11. Sleep apnea – A sleep study is often a good idea, as there is an increased risk of sleep apnea in PCOS. Research shoes that the prevalence of sleep apnea increases with age due to increased fatty deposits in the head and neck area. [10] A common symptom of sleep apnea is waking to urinate at night. This is because as you have difficulty breathing, pressure increases in the chest. Hormones that cause frequent urination are released, hence why you may wake at night to relieve yourself.

References:

  1. Ramezani Tehrani F, Minooee S, Azizi F. Comparison of various adiposity indexes in women with polycystic ovary syndrome and normo-ovulatory non-hirsute women: a population-based study. European journal of endocrinology / European Federation of Endocrine Societies. 2014;171:199-207.

  2. Echiburú, B., Crisosto, N., Maliqueo, M., Pérez-Bravo, F., de Guevara, A. L., Hernández, P., … Sir-Petermann, T. (2016). Metabolic profile in women with polycystic ovary syndrome across adult life. Metabolism, 65(5), 776–782. http://doi.org/10.1016/j.metabol.2016.01.006

  3. Lasley, B. L., Crawford, S., & McConnell, D. S. (2011). Adrenal androgens and the menopausal transition. Obstetrics and Gynecology Clinics of North America, 38(3), 467–75. http://doi.org/10.1016/j.ogc.2011.06.001

  4. Lasley, B. L., Crawford, S., & McConnell, D. S. (2011). Adrenal androgens and the menopausal transition. Obstetrics and Gynecology Clinics of North America, 38(3), 467–75. http://doi.org/10.1016/j.ogc.2011.06.001

  5. SEYMOUR-MUNN, K., & ADAMS, J. (1983). Estrogenic Effects of 5-Androstene-3β,17β-Diol at Physiological Concentrations and Its Possible Implication in the Etiology of Breast Cancer*. Endocrinology, 112(2), 486–491. http://doi.org/10.1210/endo-112-2-486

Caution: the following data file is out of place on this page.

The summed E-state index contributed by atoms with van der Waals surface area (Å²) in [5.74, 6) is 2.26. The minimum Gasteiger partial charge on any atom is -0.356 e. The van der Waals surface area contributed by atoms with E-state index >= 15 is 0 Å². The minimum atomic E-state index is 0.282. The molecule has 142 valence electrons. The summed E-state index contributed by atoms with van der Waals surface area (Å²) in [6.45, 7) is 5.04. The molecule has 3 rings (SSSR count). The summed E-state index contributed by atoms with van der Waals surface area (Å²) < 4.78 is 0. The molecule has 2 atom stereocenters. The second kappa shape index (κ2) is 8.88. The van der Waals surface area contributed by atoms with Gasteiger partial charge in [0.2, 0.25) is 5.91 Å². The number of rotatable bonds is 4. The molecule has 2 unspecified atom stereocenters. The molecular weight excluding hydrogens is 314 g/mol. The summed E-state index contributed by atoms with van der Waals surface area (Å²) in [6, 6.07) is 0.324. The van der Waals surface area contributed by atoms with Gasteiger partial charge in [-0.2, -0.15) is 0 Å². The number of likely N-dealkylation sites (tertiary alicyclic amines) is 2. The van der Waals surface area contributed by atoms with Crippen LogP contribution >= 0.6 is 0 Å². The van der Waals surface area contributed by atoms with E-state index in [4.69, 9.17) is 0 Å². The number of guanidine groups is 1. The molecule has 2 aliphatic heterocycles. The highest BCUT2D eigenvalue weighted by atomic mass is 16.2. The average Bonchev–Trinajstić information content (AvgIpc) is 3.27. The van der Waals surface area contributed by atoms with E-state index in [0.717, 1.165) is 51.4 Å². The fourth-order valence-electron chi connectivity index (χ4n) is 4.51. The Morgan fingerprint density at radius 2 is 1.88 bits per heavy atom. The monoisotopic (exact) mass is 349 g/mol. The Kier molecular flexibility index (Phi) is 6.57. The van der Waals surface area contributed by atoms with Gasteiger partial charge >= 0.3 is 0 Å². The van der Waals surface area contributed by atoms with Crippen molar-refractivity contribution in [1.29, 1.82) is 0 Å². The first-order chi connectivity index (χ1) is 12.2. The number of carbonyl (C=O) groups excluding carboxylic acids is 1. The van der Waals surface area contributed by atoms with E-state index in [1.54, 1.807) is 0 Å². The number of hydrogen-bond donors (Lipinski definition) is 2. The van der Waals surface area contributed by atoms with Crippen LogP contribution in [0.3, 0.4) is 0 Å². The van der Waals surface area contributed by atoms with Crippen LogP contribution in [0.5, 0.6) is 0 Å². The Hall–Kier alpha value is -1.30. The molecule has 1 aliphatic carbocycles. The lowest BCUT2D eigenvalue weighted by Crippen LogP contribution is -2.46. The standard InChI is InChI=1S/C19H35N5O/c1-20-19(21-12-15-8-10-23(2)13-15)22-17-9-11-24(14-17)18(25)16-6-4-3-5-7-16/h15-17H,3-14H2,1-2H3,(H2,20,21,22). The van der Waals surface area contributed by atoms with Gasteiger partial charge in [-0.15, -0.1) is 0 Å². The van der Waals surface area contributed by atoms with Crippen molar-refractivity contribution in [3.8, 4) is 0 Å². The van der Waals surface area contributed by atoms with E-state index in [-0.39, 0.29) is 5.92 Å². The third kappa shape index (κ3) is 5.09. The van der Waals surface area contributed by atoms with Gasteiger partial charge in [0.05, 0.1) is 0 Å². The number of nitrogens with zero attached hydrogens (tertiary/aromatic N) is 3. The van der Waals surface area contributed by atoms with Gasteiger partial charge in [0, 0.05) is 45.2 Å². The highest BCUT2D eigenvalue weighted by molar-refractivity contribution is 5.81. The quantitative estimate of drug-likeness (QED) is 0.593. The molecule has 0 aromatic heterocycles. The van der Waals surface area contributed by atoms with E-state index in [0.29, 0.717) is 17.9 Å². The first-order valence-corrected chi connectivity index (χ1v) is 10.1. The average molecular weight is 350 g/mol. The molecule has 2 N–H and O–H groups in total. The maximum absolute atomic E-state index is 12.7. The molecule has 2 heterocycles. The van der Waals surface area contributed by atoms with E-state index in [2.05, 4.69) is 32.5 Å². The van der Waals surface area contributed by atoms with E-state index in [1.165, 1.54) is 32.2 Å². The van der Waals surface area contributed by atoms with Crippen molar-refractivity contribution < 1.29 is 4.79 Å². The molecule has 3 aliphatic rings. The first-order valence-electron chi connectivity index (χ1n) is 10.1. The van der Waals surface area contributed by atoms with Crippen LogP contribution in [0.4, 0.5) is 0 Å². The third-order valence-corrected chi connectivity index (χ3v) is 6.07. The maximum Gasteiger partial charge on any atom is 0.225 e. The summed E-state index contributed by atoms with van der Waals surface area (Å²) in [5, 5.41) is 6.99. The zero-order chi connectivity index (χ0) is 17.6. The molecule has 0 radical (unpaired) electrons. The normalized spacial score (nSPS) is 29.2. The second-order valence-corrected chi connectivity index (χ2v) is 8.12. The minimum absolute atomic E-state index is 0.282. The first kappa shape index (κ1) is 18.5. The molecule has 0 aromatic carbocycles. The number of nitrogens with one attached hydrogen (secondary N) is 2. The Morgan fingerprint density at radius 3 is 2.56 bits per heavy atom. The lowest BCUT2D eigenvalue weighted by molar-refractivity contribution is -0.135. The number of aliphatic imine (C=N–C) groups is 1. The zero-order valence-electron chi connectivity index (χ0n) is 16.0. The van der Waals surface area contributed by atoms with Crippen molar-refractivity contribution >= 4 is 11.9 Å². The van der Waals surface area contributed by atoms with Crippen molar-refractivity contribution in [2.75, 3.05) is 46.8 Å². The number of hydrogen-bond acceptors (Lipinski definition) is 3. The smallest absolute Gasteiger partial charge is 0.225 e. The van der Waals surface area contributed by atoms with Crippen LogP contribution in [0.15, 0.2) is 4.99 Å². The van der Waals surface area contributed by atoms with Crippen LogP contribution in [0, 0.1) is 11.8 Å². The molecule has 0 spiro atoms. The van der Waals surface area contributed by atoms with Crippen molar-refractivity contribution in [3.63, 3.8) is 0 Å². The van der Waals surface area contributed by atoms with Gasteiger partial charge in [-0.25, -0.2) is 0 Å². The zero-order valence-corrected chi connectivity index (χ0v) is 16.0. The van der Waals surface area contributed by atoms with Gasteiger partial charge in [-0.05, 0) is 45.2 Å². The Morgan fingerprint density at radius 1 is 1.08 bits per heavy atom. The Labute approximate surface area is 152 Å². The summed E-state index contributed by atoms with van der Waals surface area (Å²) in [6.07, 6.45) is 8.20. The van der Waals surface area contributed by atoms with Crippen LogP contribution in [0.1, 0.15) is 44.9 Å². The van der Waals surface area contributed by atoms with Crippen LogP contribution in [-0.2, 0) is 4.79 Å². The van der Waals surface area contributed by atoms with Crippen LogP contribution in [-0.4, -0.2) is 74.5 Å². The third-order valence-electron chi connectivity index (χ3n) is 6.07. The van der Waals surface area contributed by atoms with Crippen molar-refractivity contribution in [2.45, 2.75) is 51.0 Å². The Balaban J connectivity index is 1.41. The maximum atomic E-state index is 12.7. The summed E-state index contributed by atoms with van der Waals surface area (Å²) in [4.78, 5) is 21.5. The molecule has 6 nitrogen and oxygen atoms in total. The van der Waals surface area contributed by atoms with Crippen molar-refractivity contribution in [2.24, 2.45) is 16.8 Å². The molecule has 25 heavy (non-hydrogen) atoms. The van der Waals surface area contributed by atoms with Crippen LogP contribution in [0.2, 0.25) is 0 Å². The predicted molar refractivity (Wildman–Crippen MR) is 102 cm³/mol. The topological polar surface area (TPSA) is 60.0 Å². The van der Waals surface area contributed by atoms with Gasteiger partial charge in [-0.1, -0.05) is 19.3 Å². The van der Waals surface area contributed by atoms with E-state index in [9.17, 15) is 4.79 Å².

6. Crawford, S., Santoro, N., Laughlin, G. A., Sowers, M. F., McConnell, D., Sutton-Tyrrell, K., … Lasley, B. (2009). Circulating Dehydroepiandrosterone Sulfate Concentrations during the Menopausal Transition
  7. Stimulation of cell proliferation and estrogenic response by adrenal C19-delta 5-steroids in the ZR-75-1 human breast cancer cell line. Poulin R, Labrie F, Cancer Res. 1986 Oct; 46(10):4933-7.

  8. Schmidt, J., Brännström, M., Landin-Wilhelmsen, K., & Dahlgren, E. (2011). Reproductive hormone levels and anthropometry in postmenopausal women with polycystic ovary syndrome (PCOS): a 21-year follow-up study of women diagnosed with PCOS around 50 years ago and their age-matched controls. The Journal of Clinical Endocrinology and Metabolism, 96(7), 2178–85. http://doi.org/10.1210/jc.2010-2959
  9. Barry, J. A., Azizia, M. M., & Hardiman, P. J. (2014). Risk of endometrial, ovarian and breast cancer in women with polycystic ovary syndrome: a systematic review and meta-analysis. Human Reproduction Update, 20(5), 748–758. http://doi.org/10.1093/humupd/dmu012

  10. Barry, J. A., Azizia, M. M., & Hardiman, P. J. (2014). Risk of endometrial, ovarian and breast cancer in women with polycystic ovary syndrome: a systematic review and meta-analysis. Human Reproduction Update, 20(5), 748–758. http://doi.org/10.1093/humupd/dmu012